But Germany’s position now appears to be that, while it will always do “its bit” to “encourage” change, the risks will be exclusively for the people south of the Mediterranean themselves to take – even when Germany would be quite capable to take a share in it. That stinks.


*) I don’t think that my use of the word pacifism in this context is really doing justice to the concept. But as genuine pacifism and genuine callousness (plus lots of other mindsets in between) are habitually lumped together as “pacifism” anyway, I’m doing likewise here.

Reactions to the Fukushima I Disaster, March 15, 2011
LSE and “Biased Media”, March 4, 2011
Angela Merkel calls Kadafi Speech “frightening”, L. A. Times blogs, February 22, 2011


Saturday, March 19, 2011

Scientific: Salt, Autobahn, and Free Elections

The good news, for all the friends of free markets, is that Hong Kong is still a free market. Panic-buying in Hong Kong pushed up the retail price of salt to as high as HK$30 a catty, from the usual HK$2, according to the HK Standard (via ESWN). Eating lots of salt may help to ease your fear, but it can also kill you, if you eat too much of it, a warning tweet or other microblog post with a sad story from Zhejiang Province informs us.

Meantime, a saltrush in Guangdong Province has reportedly ebbed away, after several authorities in charge had refuted rumors (辟谣, pì yáo).

Or maybe it was rather once it dawned on the innocent (but chronically wary) buyers that they had been “fooled” yet again. On Friday, after the frenzy, Guangdong Provincial Price Bureau received complaints from citizens who wanted to return their salt bonanzas, and their money back, but were turned down by the retailers, reports the Yangcheng Evening Post (via Enorth). Inevitably, during the days of (occasional, I guess) panic, the Chinese retail market had turned out to be a very free market, too. Yangcheng Evening News also provides us with some salt statistics, courtesy Guangdong Provincial Salt Bureau (广东省盐务局).

The salt-buying frenzy began on March 16, at 2 p.m., and ended on March 18. But even though it lasted only for two days, it amounted to what would regularly be a one-month sales quantity. Some 1,000 tons were sold in Guangzhou on March 17. Normally, it would be 180 to 200 tons a day.

Seems that cool heads mostly prevailed in Guangzhou itself  – but then again, maybe there just wasn’t more salt on offer. Anyway, thinking of five Grannies instead of one buying salt, and near-empty shelves ahead, such situations probably have to lead to a strong sense of competition, for the survival of the fittest. Chaotic scenes were probably rather local phenomenons anyway, from Wednesday through Friday.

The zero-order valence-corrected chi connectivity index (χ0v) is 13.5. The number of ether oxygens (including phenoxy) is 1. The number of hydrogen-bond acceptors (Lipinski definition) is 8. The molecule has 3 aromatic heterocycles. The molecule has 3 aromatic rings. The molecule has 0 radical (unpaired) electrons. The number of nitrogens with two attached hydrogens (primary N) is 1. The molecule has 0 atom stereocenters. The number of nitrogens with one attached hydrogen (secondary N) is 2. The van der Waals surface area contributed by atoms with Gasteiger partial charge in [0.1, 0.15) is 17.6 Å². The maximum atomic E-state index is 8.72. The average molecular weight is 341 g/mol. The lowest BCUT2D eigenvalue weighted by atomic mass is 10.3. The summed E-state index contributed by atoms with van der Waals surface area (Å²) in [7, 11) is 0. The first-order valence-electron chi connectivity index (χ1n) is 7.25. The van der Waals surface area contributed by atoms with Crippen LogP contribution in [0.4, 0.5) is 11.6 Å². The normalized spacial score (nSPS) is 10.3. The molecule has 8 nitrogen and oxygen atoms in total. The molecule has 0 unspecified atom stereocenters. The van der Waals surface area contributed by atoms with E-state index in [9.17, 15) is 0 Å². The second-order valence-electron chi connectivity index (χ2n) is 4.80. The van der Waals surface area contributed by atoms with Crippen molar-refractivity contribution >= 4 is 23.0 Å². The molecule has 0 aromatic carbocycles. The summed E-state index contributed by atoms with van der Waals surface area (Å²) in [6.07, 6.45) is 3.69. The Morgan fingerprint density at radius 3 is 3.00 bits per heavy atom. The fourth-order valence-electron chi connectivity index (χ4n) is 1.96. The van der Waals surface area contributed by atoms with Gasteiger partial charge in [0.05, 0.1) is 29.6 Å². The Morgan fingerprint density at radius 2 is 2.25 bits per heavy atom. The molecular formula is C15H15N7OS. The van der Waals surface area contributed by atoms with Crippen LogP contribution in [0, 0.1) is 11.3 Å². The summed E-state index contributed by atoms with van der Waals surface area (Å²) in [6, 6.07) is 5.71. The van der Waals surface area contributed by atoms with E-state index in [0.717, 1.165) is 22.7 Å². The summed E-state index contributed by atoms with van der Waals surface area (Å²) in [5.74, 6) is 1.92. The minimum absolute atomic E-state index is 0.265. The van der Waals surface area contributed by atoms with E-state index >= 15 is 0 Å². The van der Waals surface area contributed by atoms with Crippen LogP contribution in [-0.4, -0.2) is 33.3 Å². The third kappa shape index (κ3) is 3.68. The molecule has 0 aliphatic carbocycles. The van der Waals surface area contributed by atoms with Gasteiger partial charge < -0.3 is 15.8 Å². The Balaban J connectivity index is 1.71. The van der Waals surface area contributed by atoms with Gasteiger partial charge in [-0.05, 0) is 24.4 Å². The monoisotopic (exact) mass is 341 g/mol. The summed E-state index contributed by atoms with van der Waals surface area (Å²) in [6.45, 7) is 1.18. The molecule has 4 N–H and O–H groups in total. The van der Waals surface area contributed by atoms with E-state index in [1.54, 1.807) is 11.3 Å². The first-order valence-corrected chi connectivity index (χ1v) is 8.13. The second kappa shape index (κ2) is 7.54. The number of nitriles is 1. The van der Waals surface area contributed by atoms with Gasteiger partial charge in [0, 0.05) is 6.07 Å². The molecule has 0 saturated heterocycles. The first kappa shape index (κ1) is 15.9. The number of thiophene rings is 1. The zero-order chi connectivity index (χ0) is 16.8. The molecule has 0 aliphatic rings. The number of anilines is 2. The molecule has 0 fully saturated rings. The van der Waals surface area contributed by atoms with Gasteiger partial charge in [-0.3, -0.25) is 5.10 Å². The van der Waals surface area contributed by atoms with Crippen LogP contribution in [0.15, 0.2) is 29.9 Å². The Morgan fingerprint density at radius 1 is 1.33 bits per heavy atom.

Let’s simplify this… how does a traffic jam occur? An experiment in Essen, Northrhine-Westphalia, tries to explain. All participating car drivers were told to keep an unvariable distance to each other, at a constant pace. It worked for ten minutes, which is actually quite good. The supervisor’s explanation: the bigger the differences in individual drivers’ pace, the more likely a jam will occur. On the Autobahn, car speeds differ widely.

Who caused the jam? Nobody knows. The driver who is to blame doesn’t know either. The jam occurs some fifteen to twenty cars further behind him or her. Once you get too close to the rear bumpers of the car in front of you, a chain reaction will occur behind you, as you have to brake, making the car behind you slamming on the brakes (more so than needed, maybe) obliging the next cars in the row to do likewise.

It’s a bit more complicated with buying frenzies, probably, because we have two circular flows here: the chain of buyers, and the stream of supplies.

But the moral of the story is the same: the buggers who cause the problems are likely to get away. Except for that anxious buyer in Zhejiang. He expired – or so the microblog quoted by ESWN is saying –

after taking in too much salt in order to ward off radiation. By the time that his family took him to the hospital, it was too late.

When nothing goes right, blame someone. A tweet as an example (please mind that China in itself is at various  mental developmental stages, and this may be meant seriously, or it may just be a bit of Jasmine fun):

This episode also shows that the Chinese government is failing its people.  The people want salt but there is no salt to be found anywhere.  This is the failure of the government.  If there were free elections, salt would be available to anyone who wants it anytime.

We have free elections in Germany, but we don’t have the universally five-lane autobahn we‘d like to have either.


Garlic Prices: to Buy is to Believe, May 14, 2010
Zigong (“Salt City”), Wikipedia